It was another hot afternoon Wednesday, with temperatures in the 30s C, but feeling much hotter due to the humidity.
Tsurenko didn’t appear bothered by the conditions, but whether it was her health or just first-time jitters, she was off from the minute she stepped onto Arthur Ashe Stadium.
She pushed some balls a few feet past the baseline, often failing to make Osaka do anything special to win a point and finishing with 31 unforced errors.
“I hate matches like this,” Tsurenko said. “I didn’t want to show this kind of game in front of this big crowd, but unfortunately I’m just not able to play now.”
Osaka’s next opponent Keys was one of four American women in the U.S. Open semifinals a year ago, when she was the runner-up.
She’s the only member of that quartet who made it back to that round, using her big-strike game built on serves and forehands to overpower No. 30 Carla Suarez Navarro of Spain 6-4, 6-3.
The 23-year-old thinks she is more equipped than ever to deal with important moments on important stages.
“I’ve gotten a lot better managing my emotions once it gets to this part and knowing that everything is going to be probably more amped up,” Keys said. “And not shying away from those, but just really being honest about it and talking about it.”
In the day’s other men’s quarterfinal, Novak Djokovic managed to do what Roger Federer could not: beat 55th-ranked John Millman at the U.S. Open.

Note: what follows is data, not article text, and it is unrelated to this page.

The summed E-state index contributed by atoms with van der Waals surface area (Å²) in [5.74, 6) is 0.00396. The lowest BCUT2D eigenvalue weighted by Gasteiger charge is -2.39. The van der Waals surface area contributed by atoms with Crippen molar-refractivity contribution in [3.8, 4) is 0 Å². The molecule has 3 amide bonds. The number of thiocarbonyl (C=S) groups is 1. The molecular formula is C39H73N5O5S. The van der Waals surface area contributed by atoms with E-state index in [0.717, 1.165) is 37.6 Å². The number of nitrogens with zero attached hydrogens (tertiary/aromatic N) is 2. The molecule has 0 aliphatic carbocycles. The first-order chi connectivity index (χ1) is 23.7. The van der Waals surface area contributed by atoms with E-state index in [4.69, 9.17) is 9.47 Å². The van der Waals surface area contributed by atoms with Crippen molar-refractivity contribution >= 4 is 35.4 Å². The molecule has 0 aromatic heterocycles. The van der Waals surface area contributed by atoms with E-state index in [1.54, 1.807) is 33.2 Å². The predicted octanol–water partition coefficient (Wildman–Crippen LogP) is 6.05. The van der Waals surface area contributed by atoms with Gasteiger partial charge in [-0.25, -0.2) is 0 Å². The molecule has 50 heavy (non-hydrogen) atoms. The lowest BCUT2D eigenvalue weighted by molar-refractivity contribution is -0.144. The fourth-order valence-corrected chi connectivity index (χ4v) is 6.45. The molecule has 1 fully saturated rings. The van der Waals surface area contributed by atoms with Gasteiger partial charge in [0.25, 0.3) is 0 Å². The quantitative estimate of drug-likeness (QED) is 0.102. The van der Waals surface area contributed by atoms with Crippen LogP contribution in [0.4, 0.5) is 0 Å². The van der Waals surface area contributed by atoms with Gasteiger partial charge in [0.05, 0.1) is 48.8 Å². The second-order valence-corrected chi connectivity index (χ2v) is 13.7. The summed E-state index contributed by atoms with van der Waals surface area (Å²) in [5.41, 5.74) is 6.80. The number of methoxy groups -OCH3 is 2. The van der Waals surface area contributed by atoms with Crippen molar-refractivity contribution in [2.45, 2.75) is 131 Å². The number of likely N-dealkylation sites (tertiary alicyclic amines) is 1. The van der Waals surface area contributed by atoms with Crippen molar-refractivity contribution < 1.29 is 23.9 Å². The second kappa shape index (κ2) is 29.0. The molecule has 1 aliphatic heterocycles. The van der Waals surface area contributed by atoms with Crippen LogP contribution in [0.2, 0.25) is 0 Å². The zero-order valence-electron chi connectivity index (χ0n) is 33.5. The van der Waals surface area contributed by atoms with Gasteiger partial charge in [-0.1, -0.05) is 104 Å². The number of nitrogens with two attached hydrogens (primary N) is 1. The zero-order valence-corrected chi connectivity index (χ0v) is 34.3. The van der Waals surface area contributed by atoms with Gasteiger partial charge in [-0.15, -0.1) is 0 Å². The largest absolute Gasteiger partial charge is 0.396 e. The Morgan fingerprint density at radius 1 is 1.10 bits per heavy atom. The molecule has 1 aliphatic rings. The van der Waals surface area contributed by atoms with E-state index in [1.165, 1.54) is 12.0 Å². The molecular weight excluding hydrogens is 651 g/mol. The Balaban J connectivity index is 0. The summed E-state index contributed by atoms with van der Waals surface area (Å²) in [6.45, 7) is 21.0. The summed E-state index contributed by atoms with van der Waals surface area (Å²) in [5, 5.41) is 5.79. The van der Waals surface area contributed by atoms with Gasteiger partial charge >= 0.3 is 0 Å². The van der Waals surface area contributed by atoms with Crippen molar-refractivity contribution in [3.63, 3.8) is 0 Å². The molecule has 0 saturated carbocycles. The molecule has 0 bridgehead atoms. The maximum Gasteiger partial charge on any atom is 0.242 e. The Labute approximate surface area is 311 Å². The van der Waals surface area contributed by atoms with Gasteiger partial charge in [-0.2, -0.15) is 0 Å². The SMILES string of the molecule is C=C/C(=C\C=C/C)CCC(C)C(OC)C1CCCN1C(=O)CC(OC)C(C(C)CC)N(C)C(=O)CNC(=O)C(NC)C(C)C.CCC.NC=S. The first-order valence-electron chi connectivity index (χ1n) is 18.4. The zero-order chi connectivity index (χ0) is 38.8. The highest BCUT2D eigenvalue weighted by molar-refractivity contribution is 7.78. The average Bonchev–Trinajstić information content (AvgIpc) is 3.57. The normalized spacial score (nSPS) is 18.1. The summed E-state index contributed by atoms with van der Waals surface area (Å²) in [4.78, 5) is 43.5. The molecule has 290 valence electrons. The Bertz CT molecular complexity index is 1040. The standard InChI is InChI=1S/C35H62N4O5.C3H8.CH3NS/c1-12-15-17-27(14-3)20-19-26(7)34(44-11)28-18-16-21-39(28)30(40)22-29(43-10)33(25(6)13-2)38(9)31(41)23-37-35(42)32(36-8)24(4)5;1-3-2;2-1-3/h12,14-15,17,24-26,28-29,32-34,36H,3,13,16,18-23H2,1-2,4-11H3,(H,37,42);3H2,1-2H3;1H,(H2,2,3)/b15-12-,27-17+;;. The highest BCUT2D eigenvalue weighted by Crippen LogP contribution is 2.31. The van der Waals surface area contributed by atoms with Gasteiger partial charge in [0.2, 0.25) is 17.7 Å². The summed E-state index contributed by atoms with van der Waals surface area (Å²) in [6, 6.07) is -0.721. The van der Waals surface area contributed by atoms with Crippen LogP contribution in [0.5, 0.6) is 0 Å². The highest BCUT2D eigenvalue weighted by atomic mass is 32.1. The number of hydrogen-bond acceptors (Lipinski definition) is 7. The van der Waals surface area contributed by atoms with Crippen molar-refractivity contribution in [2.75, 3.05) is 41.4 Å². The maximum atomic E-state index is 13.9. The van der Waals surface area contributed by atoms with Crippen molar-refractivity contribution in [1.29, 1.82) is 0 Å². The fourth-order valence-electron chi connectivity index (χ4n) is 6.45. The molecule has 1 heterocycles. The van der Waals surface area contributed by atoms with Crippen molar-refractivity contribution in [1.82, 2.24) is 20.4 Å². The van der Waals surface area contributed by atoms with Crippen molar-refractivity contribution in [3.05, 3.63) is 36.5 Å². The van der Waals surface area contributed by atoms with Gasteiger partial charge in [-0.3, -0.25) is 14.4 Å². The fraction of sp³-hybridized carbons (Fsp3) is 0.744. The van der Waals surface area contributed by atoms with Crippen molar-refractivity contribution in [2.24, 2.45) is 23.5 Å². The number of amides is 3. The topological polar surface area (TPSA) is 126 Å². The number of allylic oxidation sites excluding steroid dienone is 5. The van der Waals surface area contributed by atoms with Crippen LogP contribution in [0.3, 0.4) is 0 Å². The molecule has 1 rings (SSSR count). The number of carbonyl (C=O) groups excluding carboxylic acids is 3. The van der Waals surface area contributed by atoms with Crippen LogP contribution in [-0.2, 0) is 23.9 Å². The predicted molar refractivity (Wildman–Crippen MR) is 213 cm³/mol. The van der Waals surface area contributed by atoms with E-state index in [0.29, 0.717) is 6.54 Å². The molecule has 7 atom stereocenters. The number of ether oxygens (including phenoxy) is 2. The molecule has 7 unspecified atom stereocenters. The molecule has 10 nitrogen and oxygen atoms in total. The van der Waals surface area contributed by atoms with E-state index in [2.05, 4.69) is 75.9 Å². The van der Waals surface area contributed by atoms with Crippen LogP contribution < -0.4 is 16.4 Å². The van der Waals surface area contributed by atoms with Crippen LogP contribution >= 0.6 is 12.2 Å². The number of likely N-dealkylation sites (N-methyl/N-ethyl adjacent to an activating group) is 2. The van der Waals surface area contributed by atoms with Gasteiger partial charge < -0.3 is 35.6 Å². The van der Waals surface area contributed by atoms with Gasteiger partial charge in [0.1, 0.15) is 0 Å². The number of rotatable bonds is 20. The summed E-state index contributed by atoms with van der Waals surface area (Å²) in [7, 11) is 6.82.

Djokovic moved a step closer to a third championship at Flushing Meadows and 14th Grand Slam title overall by eliminating Millman 6-3, 6-4, 6-4 in the quarterfinals.
July’s Wimbledon champion had been drawn to face Federer with a semifinal berth at stake. But Millman scuttled that showdown by stunning the 20-time Grand Slam champ in four sets in the fourth round on a hot and humid evening that Federer said sapped his energy and made it hard to breathe.
This one wasn’t exactly simple for Djokovic: He only converted four of 20 break points. And he finished with 53 unforced errors.
But he did move on, and now will face Kei Nishikori in the semifinals.
“I was, alongside many other people, anticipating the match against Federer,” Djokovic said.
This night was cooler, as the temperature dipped, but the humidity was above 80 percent, so with Millman drenched, he sought permission for a wardrobe change at 2-2 in the second set. It was odd enough to see a player be allowed to do that during, instead of after, a set, but even odder for it to happen after an even number of games, rather than at an odd-game changeover.
“I was struggling. He was struggling. We were all sweating. Changing a lot of T-shirts, shorts,” said Djokovic. “Just trying to find a way to hang in there.”
Widely considered the best returner in the game, Djokovic kept accumulating chances — and then failing to cash them in. He was able to come through on only four of his 20 break points.
There were other issues for him, too, including in the third set when, ahead by a break, he was called by the chair umpire for allowing the 25-second serve clock, making its Grand Slam debut at this tournament, to run out on back-to-back points. After the first, he double-faulted, and he wound up getting broken there.
But he broke back in the match’s next-to-last game, then served out the victory at love.
“I think the guy’s beat a brick wall once,” Millman said, “because he makes you work hard for every point and it’s relentless.”